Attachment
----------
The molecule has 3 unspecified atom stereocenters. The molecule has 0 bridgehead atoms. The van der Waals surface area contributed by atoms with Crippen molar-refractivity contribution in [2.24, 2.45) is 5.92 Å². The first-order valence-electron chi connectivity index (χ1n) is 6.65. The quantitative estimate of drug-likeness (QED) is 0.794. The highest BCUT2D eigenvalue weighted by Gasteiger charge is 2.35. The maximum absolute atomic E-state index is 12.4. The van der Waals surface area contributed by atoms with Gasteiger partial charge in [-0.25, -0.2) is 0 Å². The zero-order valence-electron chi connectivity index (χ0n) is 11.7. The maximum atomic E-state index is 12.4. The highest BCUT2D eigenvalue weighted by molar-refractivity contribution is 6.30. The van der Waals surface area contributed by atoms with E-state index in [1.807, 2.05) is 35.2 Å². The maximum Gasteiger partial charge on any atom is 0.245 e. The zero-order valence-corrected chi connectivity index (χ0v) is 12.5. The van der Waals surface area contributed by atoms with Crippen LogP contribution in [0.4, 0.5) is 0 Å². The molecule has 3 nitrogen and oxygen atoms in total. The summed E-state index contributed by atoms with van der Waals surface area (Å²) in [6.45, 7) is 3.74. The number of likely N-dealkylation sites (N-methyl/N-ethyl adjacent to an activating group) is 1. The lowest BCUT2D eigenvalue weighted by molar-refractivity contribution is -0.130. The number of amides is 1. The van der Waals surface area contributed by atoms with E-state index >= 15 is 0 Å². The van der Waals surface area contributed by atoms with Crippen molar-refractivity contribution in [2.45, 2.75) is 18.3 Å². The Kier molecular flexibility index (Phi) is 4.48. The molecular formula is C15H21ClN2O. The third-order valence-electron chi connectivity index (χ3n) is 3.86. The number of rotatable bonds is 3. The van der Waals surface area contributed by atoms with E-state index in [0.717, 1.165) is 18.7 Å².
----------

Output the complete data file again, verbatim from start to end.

The molecule has 3 unspecified atom stereocenters. The molecule has 0 bridgehead atoms. The van der Waals surface area contributed by atoms with Crippen molar-refractivity contribution in [2.24, 2.45) is 5.92 Å². The first-order valence-electron chi connectivity index (χ1n) is 6.65. The quantitative estimate of drug-likeness (QED) is 0.794. The highest BCUT2D eigenvalue weighted by Gasteiger charge is 2.35. The maximum absolute atomic E-state index is 12.4. The van der Waals surface area contributed by atoms with Gasteiger partial charge in [-0.25, -0.2) is 0 Å². The zero-order valence-electron chi connectivity index (χ0n) is 11.7. The maximum atomic E-state index is 12.4. The highest BCUT2D eigenvalue weighted by molar-refractivity contribution is 6.30. The van der Waals surface area contributed by atoms with E-state index in [1.807, 2.05) is 35.2 Å². The maximum Gasteiger partial charge on any atom is 0.245 e. The zero-order valence-corrected chi connectivity index (χ0v) is 12.5. The van der Waals surface area contributed by atoms with Crippen LogP contribution in [0.4, 0.5) is 0 Å². The molecule has 3 nitrogen and oxygen atoms in total. The summed E-state index contributed by atoms with van der Waals surface area (Å²) in [6.45, 7) is 3.74. The number of likely N-dealkylation sites (N-methyl/N-ethyl adjacent to an activating group) is 1. The lowest BCUT2D eigenvalue weighted by molar-refractivity contribution is -0.130. The number of amides is 1. The van der Waals surface area contributed by atoms with E-state index >= 15 is 0 Å². The van der Waals surface area contributed by atoms with Crippen molar-refractivity contribution in [2.45, 2.75) is 18.3 Å². The Kier molecular flexibility index (Phi) is 4.48. The molecular formula is C15H21ClN2O. The third-order valence-electron chi connectivity index (χ3n) is 3.86. The number of rotatable bonds is 3. The van der Waals surface area contributed by atoms with E-state index in [0.717, 1.165) is 18.7 Å².